Let just forget the number aspect for a moment. The old school guys had a very different look, this is not only a matter of body fat percentage, you didn’t see the “full muscle”, “thin skin” pumped look. Look at Clancy Ross: https://www.youtube.com/watch?v=_VCdnLTHSi8. Acording to the chart, his FFMI is over 26, even then doesnt have “that look”.

I agree that there are many individuals that refuse to pull the fake natty routine due to their morals. Unfortunetly these guys are often the guys who have their advice discredited as trainers because they are being compared to drug assisted standards of muscle mass, or are the guys losing a natural bodybuilding competition because they are competing against users.

Just as a closing thought: I live in Brazil, fitness is a big thing here , lots of gyms, so a very large talent pool. But at the same time, while selling steroids is a crime here, the possession is not, and its not as much seem as a morally reproved thing as in some other countries, and even some supplement sponsored competitors admit using. So here people talk more openly about it, and people are more realistic about what can and can’t be achived naturally. Its interesting that here you almost don’t see these huge naturals genetic freaks that appear so frequently in the US.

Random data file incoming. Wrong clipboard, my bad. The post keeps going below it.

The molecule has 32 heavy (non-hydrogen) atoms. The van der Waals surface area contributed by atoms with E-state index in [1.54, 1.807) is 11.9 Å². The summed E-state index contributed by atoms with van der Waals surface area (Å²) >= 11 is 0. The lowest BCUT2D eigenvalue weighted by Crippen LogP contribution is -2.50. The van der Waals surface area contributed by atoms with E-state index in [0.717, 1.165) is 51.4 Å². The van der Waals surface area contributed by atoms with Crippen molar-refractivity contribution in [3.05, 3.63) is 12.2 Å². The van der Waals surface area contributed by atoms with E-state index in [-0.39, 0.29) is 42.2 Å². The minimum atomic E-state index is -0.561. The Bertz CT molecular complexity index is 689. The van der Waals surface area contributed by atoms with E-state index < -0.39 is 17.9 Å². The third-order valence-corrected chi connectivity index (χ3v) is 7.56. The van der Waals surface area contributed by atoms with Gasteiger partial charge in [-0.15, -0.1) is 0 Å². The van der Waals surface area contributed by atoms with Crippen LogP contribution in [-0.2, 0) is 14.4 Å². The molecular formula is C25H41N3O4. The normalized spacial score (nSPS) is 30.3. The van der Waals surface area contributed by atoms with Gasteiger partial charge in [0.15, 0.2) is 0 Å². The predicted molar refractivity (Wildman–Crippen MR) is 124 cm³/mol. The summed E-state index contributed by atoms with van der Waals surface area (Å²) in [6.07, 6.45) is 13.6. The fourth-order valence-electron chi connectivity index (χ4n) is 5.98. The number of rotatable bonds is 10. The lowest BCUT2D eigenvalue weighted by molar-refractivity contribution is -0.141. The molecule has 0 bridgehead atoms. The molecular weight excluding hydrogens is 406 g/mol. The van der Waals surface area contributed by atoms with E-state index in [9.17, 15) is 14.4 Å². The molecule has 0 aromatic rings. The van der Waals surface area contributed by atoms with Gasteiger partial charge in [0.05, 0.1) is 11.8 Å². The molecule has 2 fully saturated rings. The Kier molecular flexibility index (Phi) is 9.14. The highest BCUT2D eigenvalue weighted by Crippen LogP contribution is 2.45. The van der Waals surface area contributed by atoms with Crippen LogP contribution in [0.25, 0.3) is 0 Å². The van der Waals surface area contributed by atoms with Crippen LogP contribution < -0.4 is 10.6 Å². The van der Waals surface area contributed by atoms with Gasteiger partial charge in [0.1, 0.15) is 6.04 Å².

Fest
Fest
August 6, 2015 06:28

Hey, sorry for offtopic but could you tell me what comment system are you using? Btw. great blog 🙂

Ark
Ark
July 31, 2015 03:49

Hi Andy,

I couldn’t find an option to leave a comment for the latest complete diet guide with pdf. Just want to thank you hugely!!
All my friends are abusing printers now to get it on paper:) And this is Super Cool!

Thanks again. Your web site is getting into perfection inevitably:)

Ark

P.S. Are you planing to do something similar for the training guide by any chance?

Ark
Ark
July 31, 2015 21:25
Reply to  Andy Morgan

Will do! Please keep us posted when Eric”s text version will come out!
Hope you will be enjoying the rest of the summer!

Ark

Seth
Seth
July 28, 2015 20:54